The trouble is that it rather treats the ‘elite’ and the ‘popular’ as two hermetically-sealed opposites, walking in entirely different worlds and speaking different languages. Keith Wrighton and David’s Levine’s famous study of Terling postulated a model of social and cultural polarisation, between the puritan culture of the village elites and the alehouse-sociability of the rest, but drew criticism for its sharp categorisation of the social strata. A good example of why this matters is Samuel Pepys’ trip to the theatre in January 1660/61, where he was greatly troubled by the fact that four junior clerks were sat in better seats than his own 1s 6d box. We’re talking about people who walked in the same streets, and had similar levels of access to different forms of culture. While there might be some ‘gravitational pull’ to one pole or another, there was no clear line in the middle. Pepys himself, of course, enjoyed the alehouse just as much as the theatre! Similar problems exist with just dividing up society according to literacy, with recent studies like Andrew Camber’s Godly Reading convincingly demonstrating that the world of print did nothing to diminish the vitality of oral culture.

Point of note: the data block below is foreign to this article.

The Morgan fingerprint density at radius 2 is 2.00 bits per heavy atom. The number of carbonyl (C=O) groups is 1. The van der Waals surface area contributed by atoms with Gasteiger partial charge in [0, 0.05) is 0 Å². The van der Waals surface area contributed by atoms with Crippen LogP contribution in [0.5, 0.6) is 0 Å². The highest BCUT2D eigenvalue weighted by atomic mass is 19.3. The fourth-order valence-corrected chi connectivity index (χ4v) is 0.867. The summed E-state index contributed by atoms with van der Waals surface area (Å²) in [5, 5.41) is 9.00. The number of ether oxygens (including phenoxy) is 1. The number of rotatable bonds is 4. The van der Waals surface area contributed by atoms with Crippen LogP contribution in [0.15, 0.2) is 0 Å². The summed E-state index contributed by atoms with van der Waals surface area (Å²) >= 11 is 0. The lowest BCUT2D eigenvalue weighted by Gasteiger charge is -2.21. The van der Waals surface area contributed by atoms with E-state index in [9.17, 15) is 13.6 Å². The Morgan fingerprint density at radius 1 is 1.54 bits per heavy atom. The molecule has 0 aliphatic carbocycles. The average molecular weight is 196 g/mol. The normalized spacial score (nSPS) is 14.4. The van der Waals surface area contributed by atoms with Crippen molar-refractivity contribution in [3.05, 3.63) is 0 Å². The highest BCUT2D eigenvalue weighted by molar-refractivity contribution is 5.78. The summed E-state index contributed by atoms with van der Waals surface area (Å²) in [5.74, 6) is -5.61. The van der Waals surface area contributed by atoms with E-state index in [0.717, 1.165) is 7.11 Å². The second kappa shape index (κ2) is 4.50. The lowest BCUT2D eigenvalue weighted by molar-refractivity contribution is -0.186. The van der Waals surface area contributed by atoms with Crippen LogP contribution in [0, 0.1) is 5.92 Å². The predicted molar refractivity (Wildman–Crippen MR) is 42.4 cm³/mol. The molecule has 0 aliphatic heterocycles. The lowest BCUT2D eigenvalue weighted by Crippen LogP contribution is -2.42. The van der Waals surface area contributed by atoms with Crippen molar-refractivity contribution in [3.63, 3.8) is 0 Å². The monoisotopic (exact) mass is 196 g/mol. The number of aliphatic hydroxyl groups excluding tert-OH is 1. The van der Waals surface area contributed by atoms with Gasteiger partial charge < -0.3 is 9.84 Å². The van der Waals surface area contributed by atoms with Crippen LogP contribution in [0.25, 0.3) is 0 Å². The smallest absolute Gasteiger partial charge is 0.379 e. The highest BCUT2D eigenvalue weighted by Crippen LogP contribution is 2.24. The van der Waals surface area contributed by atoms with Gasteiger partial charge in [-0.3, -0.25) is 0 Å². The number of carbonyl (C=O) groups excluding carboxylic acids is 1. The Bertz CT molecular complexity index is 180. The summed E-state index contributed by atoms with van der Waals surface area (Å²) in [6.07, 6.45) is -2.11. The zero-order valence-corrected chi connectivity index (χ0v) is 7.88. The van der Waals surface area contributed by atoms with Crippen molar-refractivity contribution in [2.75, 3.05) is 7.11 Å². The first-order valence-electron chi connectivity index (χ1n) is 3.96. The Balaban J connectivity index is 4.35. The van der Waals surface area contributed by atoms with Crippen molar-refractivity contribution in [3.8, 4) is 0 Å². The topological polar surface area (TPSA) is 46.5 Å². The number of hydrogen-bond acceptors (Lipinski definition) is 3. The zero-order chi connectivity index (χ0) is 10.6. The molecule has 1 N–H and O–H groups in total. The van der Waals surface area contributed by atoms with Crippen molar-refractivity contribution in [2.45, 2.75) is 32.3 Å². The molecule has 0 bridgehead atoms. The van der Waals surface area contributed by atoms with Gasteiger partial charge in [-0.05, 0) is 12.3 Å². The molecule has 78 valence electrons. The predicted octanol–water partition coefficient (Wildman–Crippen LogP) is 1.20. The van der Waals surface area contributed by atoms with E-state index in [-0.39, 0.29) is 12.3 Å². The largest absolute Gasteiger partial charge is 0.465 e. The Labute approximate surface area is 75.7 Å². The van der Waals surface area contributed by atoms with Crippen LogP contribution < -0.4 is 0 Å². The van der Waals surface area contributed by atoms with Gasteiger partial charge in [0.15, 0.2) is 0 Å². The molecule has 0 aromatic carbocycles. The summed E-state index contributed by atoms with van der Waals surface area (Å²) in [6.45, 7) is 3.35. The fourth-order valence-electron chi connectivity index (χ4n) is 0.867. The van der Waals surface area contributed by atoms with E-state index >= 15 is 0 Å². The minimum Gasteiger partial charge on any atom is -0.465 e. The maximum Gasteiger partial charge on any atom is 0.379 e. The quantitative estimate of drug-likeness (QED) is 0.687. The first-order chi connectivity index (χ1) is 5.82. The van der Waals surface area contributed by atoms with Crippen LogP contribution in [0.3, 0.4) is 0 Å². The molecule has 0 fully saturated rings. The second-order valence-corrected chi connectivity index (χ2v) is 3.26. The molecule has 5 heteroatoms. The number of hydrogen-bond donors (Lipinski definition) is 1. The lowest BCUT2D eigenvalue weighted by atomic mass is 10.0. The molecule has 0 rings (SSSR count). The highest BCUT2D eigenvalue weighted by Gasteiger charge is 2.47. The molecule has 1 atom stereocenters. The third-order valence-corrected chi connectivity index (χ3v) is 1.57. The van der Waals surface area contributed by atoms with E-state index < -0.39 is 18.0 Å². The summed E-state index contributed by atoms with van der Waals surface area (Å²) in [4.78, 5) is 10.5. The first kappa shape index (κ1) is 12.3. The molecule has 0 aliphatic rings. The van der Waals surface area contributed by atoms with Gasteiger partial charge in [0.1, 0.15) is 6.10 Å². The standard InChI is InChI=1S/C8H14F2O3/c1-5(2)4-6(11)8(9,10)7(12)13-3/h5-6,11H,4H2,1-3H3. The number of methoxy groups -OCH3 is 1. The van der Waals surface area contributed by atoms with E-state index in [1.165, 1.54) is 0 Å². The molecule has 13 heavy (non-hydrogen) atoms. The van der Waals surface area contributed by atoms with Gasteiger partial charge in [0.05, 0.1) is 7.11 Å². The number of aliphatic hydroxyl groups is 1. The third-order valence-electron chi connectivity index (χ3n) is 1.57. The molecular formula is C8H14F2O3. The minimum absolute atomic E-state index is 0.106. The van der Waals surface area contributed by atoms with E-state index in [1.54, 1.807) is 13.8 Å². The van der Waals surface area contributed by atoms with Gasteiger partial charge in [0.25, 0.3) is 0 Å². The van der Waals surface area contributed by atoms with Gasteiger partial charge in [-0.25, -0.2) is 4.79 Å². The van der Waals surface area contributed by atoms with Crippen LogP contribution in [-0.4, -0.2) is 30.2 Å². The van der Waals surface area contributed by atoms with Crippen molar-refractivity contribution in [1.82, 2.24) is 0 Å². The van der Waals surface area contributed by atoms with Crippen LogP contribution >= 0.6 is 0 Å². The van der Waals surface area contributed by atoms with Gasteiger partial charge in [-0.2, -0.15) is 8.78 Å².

The ‘pioneer’ historians of popular culture were never so crude as to assume such clear distinctions. Peter Burke’s seminal Popular Culture in Early Modern Europe distinguished between the ‘Great’ and ‘Little’ traditions – the classical tradition on the one hand, and everything else on the other. But Burke was very careful about pressing this too hard, taking a pan-European approach in the hope of sketching out broad trends and tropes. The ‘settler’ historians have also been careful not to define their subject matter too tightly. This is what Barry Reay said in the introduction to his 1998 Popular Cultures in England, 1550-1750:
The key words for this history are: ambiguous, complex, contradictory, divided, dynamic, fluid, fractured, gendered, hybrid, interacting, multiple, multivalent, overlapping, plural, resistant and shared.
I can’t really argue against this, but my head is spinning: a topic so disjointed is unlikely to provide fertile ground for the historian seeking to make some sense of the past.
At the moment, I’m personally unclear that ‘popular culture’ will ever particularly convincing as a category of analysis. There are just too many grey areas, too much looseness in the definition. The term just encompasses too much all at once – it bites off more than can be chewed, let alone digested. It’s not something that really exists – we usually speak of it to either pejoratively write off something we consider uncultured and crude, or to romantically illustrate some sort of idealised reaction to the stifling, constricting standards of officialdom. That said, a good historical argument is one that is convincing without being just a unfalsifiable truism (thanks, Karl Popper). I’m tempted to say, therefore, that past ‘popular culture/s’ is the perfect material for a university history course, whatever it is.